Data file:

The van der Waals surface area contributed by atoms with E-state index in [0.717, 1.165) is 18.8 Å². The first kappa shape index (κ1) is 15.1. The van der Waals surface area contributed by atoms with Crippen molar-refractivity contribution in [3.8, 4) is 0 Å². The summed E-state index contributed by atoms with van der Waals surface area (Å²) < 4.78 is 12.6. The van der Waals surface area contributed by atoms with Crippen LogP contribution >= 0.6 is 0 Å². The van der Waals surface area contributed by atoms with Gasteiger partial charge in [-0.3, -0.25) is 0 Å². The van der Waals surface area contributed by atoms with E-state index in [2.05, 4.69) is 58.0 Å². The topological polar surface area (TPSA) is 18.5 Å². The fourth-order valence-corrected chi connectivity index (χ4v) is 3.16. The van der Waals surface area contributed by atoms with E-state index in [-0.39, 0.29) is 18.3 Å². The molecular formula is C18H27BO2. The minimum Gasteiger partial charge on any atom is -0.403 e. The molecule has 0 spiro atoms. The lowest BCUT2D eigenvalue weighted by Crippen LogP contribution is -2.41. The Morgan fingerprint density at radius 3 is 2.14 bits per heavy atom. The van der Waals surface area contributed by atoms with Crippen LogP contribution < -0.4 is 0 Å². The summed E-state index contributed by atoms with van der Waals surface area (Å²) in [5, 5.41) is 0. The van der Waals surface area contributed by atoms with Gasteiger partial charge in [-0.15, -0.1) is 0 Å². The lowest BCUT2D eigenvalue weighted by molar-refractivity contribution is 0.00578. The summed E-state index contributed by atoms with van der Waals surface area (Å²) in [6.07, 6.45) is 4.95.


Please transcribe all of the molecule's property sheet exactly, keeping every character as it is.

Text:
The van der Waals surface area contributed by atoms with E-state index in [0.717, 1.165) is 18.8 Å². The first kappa shape index (κ1) is 15.1. The van der Waals surface area contributed by atoms with Crippen molar-refractivity contribution in [3.8, 4) is 0 Å². The summed E-state index contributed by atoms with van der Waals surface area (Å²) < 4.78 is 12.6. The van der Waals surface area contributed by atoms with Crippen LogP contribution >= 0.6 is 0 Å². The van der Waals surface area contributed by atoms with Gasteiger partial charge in [-0.3, -0.25) is 0 Å². The van der Waals surface area contributed by atoms with E-state index in [2.05, 4.69) is 58.0 Å². The topological polar surface area (TPSA) is 18.5 Å². The fourth-order valence-corrected chi connectivity index (χ4v) is 3.16. The van der Waals surface area contributed by atoms with E-state index in [-0.39, 0.29) is 18.3 Å². The molecular formula is C18H27BO2. The minimum Gasteiger partial charge on any atom is -0.403 e. The molecule has 0 spiro atoms. The lowest BCUT2D eigenvalue weighted by Crippen LogP contribution is -2.41. The Morgan fingerprint density at radius 3 is 2.14 bits per heavy atom. The van der Waals surface area contributed by atoms with Crippen LogP contribution < -0.4 is 0 Å². The summed E-state index contributed by atoms with van der Waals surface area (Å²) in [5, 5.41) is 0. The van der Waals surface area contributed by atoms with Gasteiger partial charge in [-0.15, -0.1) is 0 Å². The lowest BCUT2D eigenvalue weighted by molar-refractivity contribution is 0.00578. The summed E-state index contributed by atoms with van der Waals surface area (Å²) in [6.07, 6.45) is 4.95.